LATEST ARTICLES

Bad Air Days

Bad Air Days

Massive LED screens in Beijing’s famous Tiananmen Square glow red through the haze. Pedestrians, many wearing space-age face masks to filter the toxic air, rarely even glance at the screens’ bold instructions: “Implement the Clean Air Action Plan”, “Improve air quality, start from myself, start with the small things, start now” and “It is everyone’s …read more

Out of the Middle East

Out of the Middle East

An often fatal respiratory virus has made the leap from the Middle East to south-east Asia, spurring governments across the region to swing into action to contain the disease. The Middle East Respiratory Syndrome, or MERS, has similar characteristics to the SARS virus that emerged in China a decade ago, killing 750 people and bringing …read more

Closing the net

Closing the net

The deadliest creature in the world can be squashed with a casual slap. Yet the tiny mosquito still manages to kill hundreds of thousands of people a year with the diseases it carries: malaria, dengue, Japanese encephalitis and yellow fever. Now it seems science is getting closer to controlling some of the mosquito’s cargo of …read more

An Australian-Balinese princess

An Australian-Balinese princess

A princess clad in bright silks and an elaborate gold headdress or a young Sydney professional, poised and tailored, sipping a cocktail in an up-market city bar? Maya Kerthyasa is both Balinese princess and Australian professional. Now 22 years old and a staff writer employed by the glossy Australian Gourmet Traveller magazine, she skims from …read more

Battle for Yangon

Battle for Yangon

Squint just a little and they’re almost visible: the choleric soldiers in the uniform of Empire, shining boots and brass buttons; the twirling women in diaphanous flounces and frills; the Indian servants, and the sweating band in the corner, pumping out a waltz for the ruling expatriates in this tropical corner of the colonies, the …read more

In the footsteps of a hero

In the footsteps of a hero

Duncan Menzies died a brutal and bizarre death in a remote jungle village in northern Burma. The 24-year-old lieutenant from Adelaide had been trying to find some food for his desperate comrades when Japanese soldiers caught him, shaved off his beard, dressed him in a Japanese uniform and shot him. More than 70 years later, …read more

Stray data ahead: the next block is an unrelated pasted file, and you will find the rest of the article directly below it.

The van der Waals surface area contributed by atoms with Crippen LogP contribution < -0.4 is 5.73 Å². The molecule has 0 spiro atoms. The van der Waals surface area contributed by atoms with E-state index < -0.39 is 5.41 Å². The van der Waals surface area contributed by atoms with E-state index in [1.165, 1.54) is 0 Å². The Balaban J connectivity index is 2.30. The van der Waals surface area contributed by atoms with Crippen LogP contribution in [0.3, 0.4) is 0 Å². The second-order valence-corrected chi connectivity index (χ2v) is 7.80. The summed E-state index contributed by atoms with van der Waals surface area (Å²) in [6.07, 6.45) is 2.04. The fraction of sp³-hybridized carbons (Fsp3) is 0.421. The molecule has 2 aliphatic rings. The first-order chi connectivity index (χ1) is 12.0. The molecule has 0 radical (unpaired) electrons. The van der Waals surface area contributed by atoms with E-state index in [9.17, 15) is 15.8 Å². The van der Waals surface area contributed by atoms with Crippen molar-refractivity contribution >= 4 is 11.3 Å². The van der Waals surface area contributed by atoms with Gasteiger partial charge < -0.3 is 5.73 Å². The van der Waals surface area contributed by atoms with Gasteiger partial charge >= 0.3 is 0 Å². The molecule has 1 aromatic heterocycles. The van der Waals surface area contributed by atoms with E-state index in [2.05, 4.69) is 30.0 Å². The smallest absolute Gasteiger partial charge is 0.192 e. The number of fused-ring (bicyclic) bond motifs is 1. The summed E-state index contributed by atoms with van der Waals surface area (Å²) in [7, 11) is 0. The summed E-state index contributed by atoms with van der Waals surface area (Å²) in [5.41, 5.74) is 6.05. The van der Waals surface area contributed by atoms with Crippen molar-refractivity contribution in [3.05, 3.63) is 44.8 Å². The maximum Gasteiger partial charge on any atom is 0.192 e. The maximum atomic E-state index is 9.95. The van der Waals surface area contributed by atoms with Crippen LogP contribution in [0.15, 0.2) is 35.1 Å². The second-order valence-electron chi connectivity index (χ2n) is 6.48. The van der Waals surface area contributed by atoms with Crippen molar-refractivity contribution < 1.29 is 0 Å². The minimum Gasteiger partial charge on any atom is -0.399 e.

Grade expectations

Grade expectations

Sheer hard work, dedication, and a refusal to be distracted: Asian-Australian teenagers have their eyes on the glittering prizes – scholarships, top exam marks, sought-after university places.  Jackson Huang, for one, insists he doesn’t mind a 90-minute commute to school every day. The long trip, he says, gives him time to “relax”. Otherwise, he’s in …read more

Best by boat

Best by boat

Connoisseurs of Bangkok often say the city is best seen from the water. Lying back in a long-tailed boat, speeding along the mighty Chao Phraya river or drifting through the scenic canals; standing squeezed in a commuter ferry, or sitting comfortably in a tourist boat: the scene from sea level is simply different; quieter, gentler. …read more

Dirty work of empire

Dirty work of empire

Now sadly shabby, the two-storey red house in the remote northern Myanmar town of Katha was once an imposing edifice, a wood and brick statement of colonial power. Ghosts of former grandeur can be seen in the building’s substantial teak staircase, lofty ceilings and brick fireplace. Deserted, with a rusting tin roof and stained walls, …read more

Match points

Match points

A long queue of fidgeting kids stretches back from the school’s door; kids whispering and giggling, intoxicated by the presence of fame. Tennis champion Li Na patiently autographs their tightly-clutched tennis balls, poses for photos and scrawls her name in book after book. Launching the English language version of her ghost-written autobiography ‘My Life’ in …read more